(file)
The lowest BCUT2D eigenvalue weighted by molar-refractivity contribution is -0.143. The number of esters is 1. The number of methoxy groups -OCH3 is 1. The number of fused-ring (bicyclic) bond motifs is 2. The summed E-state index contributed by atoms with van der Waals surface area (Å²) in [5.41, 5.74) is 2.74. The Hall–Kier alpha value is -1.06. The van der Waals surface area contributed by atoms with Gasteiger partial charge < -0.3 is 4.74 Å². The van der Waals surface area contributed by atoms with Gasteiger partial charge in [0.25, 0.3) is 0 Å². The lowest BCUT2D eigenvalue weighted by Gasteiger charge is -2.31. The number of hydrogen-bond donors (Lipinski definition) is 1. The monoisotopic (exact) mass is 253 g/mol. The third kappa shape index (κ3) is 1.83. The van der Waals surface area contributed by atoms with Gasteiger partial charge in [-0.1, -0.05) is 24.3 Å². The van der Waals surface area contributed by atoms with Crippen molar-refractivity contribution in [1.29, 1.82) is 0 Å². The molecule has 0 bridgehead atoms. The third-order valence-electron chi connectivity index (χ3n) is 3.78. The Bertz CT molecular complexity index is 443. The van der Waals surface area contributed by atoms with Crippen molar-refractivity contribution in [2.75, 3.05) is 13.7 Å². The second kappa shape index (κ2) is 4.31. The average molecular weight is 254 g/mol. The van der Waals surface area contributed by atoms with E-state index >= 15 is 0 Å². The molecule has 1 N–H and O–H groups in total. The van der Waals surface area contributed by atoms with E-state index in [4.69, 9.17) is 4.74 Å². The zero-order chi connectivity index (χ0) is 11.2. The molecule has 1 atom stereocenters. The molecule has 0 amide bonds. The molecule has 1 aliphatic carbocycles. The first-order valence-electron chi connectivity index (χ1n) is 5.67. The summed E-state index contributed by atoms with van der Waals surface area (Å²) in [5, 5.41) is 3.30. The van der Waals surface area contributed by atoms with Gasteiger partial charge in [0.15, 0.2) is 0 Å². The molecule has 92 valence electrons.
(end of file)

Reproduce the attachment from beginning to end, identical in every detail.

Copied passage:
The lowest BCUT2D eigenvalue weighted by molar-refractivity contribution is -0.143. The number of esters is 1. The number of methoxy groups -OCH3 is 1. The number of fused-ring (bicyclic) bond motifs is 2. The summed E-state index contributed by atoms with van der Waals surface area (Å²) in [5.41, 5.74) is 2.74. The Hall–Kier alpha value is -1.06. The van der Waals surface area contributed by atoms with Gasteiger partial charge < -0.3 is 4.74 Å². The van der Waals surface area contributed by atoms with Gasteiger partial charge in [0.25, 0.3) is 0 Å². The lowest BCUT2D eigenvalue weighted by Gasteiger charge is -2.31. The number of hydrogen-bond donors (Lipinski definition) is 1. The monoisotopic (exact) mass is 253 g/mol. The third kappa shape index (κ3) is 1.83. The van der Waals surface area contributed by atoms with Gasteiger partial charge in [-0.1, -0.05) is 24.3 Å². The van der Waals surface area contributed by atoms with Crippen molar-refractivity contribution in [1.29, 1.82) is 0 Å². The molecule has 0 bridgehead atoms. The third-order valence-electron chi connectivity index (χ3n) is 3.78. The Bertz CT molecular complexity index is 443. The van der Waals surface area contributed by atoms with Crippen molar-refractivity contribution in [2.75, 3.05) is 13.7 Å². The second kappa shape index (κ2) is 4.31. The average molecular weight is 254 g/mol. The van der Waals surface area contributed by atoms with E-state index >= 15 is 0 Å². The molecule has 1 N–H and O–H groups in total. The van der Waals surface area contributed by atoms with E-state index in [4.69, 9.17) is 4.74 Å². The zero-order chi connectivity index (χ0) is 11.2. The molecule has 1 atom stereocenters. The molecule has 0 amide bonds. The molecule has 1 aliphatic carbocycles. The first-order valence-electron chi connectivity index (χ1n) is 5.67. The summed E-state index contributed by atoms with van der Waals surface area (Å²) in [5, 5.41) is 3.30. The van der Waals surface area contributed by atoms with Gasteiger partial charge in [0.15, 0.2) is 0 Å². The molecule has 92 valence electrons.